Friday, April 13, 2007

The 1941 First Edition Steinbeck

I'm into natural history, that is, wandering around, looking at plants and animals, making sketches and notes. Over the years, I've collected field guides and other books on the subject.

When I was much younger I heard about a book called "The Log from the Sea of Cortez" by John Steinbeck and Ed Ricketts. The Log (ship's log) is only the first half of a book they did together chronicling a marine collecting trip they took on a boat down the California coast to the Baja peninsula. The second half of the book are notes of the animals collected, all carefully made by Ed Ricketts (who provided Steinbeck with inspiration for characters like Doc in Cannery Row, among others). Both Ricketts and Steinbeck contributed to the Log.

A couple of weeks ago I was at a used bookstore in my neighborhood and saw a turquoise green book in the rare books section of the store. It said "The Sea of Cortez." I asked the bookstore clerk to take it down for me and I carefully opened it up. It was a First Edition, a little damaged on the spine and missing its dust cover, but the pages were all intact including the plates of the animals collected. Steinbeck and Ricketts published this book in 1941. Only 7900 copies of the first edition were made.

The book was $200. I bought it anyway.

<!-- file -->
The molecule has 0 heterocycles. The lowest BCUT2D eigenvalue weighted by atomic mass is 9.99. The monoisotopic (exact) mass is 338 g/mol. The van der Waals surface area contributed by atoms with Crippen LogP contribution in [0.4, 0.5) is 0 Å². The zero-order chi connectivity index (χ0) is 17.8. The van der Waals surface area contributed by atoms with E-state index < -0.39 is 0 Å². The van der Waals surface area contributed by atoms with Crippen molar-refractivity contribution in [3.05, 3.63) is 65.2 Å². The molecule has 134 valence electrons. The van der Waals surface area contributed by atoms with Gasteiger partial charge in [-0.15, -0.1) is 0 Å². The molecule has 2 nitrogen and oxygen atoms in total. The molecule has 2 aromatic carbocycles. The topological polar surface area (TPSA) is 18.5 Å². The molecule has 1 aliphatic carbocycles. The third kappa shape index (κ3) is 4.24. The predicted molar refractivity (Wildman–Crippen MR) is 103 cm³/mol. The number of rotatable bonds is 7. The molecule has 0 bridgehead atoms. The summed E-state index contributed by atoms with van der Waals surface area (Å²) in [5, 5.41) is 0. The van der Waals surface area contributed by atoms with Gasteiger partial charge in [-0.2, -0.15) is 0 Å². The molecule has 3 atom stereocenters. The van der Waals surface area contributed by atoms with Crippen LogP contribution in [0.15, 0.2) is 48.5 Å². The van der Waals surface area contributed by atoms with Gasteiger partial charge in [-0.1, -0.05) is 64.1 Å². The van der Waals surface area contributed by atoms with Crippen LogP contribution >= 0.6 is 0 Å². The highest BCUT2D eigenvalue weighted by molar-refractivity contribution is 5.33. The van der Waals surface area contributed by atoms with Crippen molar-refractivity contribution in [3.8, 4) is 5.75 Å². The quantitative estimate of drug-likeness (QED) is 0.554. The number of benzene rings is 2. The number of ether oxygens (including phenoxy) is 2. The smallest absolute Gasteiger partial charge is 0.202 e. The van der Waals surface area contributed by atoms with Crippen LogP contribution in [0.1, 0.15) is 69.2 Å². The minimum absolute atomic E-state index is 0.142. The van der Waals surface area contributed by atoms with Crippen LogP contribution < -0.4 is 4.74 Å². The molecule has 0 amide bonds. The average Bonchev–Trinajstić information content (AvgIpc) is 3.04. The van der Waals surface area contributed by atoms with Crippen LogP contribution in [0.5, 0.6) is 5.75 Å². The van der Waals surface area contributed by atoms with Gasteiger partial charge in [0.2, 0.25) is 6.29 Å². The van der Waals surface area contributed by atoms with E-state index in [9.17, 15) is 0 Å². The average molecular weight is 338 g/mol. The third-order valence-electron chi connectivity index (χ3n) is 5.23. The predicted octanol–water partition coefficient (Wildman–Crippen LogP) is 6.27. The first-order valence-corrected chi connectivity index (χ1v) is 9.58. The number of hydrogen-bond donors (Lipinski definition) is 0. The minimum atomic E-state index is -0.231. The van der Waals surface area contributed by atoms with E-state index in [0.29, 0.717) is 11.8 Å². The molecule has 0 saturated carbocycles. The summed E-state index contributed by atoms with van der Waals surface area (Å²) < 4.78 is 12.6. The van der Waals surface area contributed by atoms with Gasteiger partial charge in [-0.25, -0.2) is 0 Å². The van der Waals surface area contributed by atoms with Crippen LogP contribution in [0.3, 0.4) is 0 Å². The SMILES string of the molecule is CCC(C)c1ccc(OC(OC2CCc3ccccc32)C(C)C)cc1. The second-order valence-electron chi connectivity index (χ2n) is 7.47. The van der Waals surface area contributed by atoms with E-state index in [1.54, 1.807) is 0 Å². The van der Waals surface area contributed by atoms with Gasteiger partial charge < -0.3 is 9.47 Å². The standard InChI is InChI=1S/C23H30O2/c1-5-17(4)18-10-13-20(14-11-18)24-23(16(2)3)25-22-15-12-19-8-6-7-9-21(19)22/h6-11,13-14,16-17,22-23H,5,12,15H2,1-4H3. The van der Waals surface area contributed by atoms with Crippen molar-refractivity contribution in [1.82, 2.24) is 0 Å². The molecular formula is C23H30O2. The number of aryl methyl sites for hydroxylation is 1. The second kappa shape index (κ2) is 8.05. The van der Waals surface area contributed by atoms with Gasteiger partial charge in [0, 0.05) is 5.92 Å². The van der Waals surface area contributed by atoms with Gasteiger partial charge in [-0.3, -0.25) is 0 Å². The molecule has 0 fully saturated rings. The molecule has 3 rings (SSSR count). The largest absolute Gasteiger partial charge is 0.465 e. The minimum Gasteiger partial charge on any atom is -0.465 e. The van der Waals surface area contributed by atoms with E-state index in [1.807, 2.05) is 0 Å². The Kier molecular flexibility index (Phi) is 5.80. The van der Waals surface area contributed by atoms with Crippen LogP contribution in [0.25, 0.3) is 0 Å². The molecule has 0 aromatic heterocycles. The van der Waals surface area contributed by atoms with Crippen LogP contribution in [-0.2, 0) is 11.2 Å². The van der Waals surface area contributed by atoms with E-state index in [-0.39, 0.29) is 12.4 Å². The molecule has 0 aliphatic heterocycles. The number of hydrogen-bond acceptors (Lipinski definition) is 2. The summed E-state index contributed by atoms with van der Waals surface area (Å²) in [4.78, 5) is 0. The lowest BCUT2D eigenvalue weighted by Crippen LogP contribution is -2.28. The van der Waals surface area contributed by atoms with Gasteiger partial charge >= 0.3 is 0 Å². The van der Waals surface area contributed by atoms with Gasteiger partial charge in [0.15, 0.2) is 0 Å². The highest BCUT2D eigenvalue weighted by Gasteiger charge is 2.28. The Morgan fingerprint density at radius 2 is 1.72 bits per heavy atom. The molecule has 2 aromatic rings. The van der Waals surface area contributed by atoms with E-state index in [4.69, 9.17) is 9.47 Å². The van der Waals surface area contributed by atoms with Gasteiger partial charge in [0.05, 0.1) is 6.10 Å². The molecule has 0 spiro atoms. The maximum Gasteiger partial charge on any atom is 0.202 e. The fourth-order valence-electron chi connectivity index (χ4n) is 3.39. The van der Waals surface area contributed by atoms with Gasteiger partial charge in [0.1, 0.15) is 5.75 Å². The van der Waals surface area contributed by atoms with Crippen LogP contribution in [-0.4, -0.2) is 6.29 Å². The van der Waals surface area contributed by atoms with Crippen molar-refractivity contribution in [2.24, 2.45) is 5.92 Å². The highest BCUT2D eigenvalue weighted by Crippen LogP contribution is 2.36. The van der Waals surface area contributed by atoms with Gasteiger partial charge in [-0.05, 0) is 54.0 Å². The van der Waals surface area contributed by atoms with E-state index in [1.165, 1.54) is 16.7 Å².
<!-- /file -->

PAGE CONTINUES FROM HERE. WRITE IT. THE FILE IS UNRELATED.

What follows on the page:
Missing the dust jacket.

Here, you can see the damage to the spine.

This is one of two or three first edition books I have been casually looking for my entire adult life without hopes of ever finding one. When I opened the book up and saw that it was $200, I winced, but then I kept turning the pages and knew I had to have it even if it wasn't in pristine condition.

Title page. Isn't it beautiful?

This book has lots of photographs of the animals they collected and cataloged. What? You didn't know Steinbeck was interested in marine biology? We learn something new everyday.

Of course, I haven't read it yet. I've never read the Log from the Sea of Cortez, but will do so as soon as I find one in a used bookstore. I don't want to read this one. Need to keep it as clean as possible.

Here's a picture of one of the color plates.

There are only eight color plates, the rest of the species catalog is in black and white, but I assure you they are all splendid. Many of the pictures also have a ruler so you can see sizes of things.

One of my friends at the Aquarium, Biologist 4, was kind enough to give me a fourth edition of Between Pacific Tides by Ed Ricketts to go along side of The Sea of Cortez. Although this 4th edition is out of date by now, it's still a groundbreaking book by Ricketts and directly relates to one of my favorite activities, tide pooling.

Last time I checked, a pristine copy of the "Sea of Cortez", including the dustcover, was going for $1,500 on eBay not that I'm in it for the money. Still, it's nice to get an idea for how much these things might be worth. This book isn't worth $1,500 but it's probably worth more than $200.

Just thinking about that book sitting silently on its dark shelf where no sunlight can get to it makes me very happy.

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